Ever since I can remember, I’ve overthought things.
In every situation, I’d be glancing around, trying to make sure I get things right, worrying about what could go wrong, what I haven’t done, who I might have forgotten.
It’s a little exhausting.
And it’s also something I appear to be growing out of.
I never really tried to change, but the little girl who lay awake at night stressing, the teen who often missed events because she worried too much about not being wanted there, the young adult who self-criticised herself into a corner, seems to be fading into the box of memories of former selves.
And I’m glad.
I feel more confident, and much more in control.
I think what I’ve finally be able to do is what I try to encourage my students to do.
Divide stress and worry up into the constructive and destructive. Embrace the former, ignore (as best you can!) the latter.
The former is good. We all need that surge of adrenalin when we step on stage, take the test, make the presentation, prepare for the first date. A life devoid of stress would be milquetoast in the extreme and offer little in the way of challenge or thrill.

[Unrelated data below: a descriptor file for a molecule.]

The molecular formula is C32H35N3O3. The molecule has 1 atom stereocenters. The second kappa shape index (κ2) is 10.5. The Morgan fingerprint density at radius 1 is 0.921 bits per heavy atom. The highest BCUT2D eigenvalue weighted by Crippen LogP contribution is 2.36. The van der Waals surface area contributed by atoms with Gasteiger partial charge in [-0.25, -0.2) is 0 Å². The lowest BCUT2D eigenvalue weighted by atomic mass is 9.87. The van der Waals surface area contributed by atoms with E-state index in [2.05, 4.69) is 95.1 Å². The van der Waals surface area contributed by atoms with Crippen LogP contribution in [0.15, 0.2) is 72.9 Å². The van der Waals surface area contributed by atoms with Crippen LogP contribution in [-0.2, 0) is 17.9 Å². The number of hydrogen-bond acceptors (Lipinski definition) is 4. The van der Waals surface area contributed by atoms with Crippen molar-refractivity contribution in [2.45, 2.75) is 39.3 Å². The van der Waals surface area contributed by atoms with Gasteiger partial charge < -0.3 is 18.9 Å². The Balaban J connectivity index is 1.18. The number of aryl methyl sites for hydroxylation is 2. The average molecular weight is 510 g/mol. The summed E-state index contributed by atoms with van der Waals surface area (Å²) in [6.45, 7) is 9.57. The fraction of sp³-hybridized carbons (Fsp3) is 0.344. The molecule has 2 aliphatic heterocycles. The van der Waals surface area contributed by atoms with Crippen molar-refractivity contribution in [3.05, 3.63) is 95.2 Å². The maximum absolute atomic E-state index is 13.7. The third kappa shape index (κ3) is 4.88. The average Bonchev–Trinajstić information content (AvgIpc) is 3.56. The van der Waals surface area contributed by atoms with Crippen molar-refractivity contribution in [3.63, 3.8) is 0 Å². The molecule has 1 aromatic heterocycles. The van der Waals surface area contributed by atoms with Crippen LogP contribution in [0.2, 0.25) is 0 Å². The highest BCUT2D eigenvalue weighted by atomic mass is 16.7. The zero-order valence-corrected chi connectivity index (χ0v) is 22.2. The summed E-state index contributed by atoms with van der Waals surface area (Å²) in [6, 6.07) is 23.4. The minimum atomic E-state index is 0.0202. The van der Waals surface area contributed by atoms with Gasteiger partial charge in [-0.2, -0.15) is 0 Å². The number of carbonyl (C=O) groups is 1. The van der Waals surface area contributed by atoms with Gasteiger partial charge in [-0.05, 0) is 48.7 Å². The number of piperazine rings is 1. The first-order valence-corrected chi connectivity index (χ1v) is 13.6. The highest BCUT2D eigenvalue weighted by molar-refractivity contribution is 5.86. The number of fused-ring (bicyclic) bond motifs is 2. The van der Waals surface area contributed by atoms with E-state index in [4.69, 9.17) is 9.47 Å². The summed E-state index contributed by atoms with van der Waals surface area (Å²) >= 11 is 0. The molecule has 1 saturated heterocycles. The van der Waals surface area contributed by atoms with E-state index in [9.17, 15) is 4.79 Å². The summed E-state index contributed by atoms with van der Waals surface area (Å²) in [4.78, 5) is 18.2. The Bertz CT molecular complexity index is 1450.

The latter is the kind of worry that keeps you awake at night in a very different way. Constructive stress keeps you awake thinking “Did I email my friend back/finish that story right/iron my black dress?”. If push comes to shove you get out of bed, check, fix if appropriate, and get on with things. Destructive stress has you tossing and turning, lost in a spiral of what-ifs and maybes.
I seem to be letting go of the latter type. I still try to be considerate and thoughtful, but without tying myself up in knots. Some people won’t like you. Sometimes you’ll fail. But, to quote Baz Luhrmann, “the journey is long, and in the end, it’s only with yourself.” So you may as well be good company.
So here’s to a little less overthinking, and a little more sleep.
Or of course, I could just be overthinking things 😉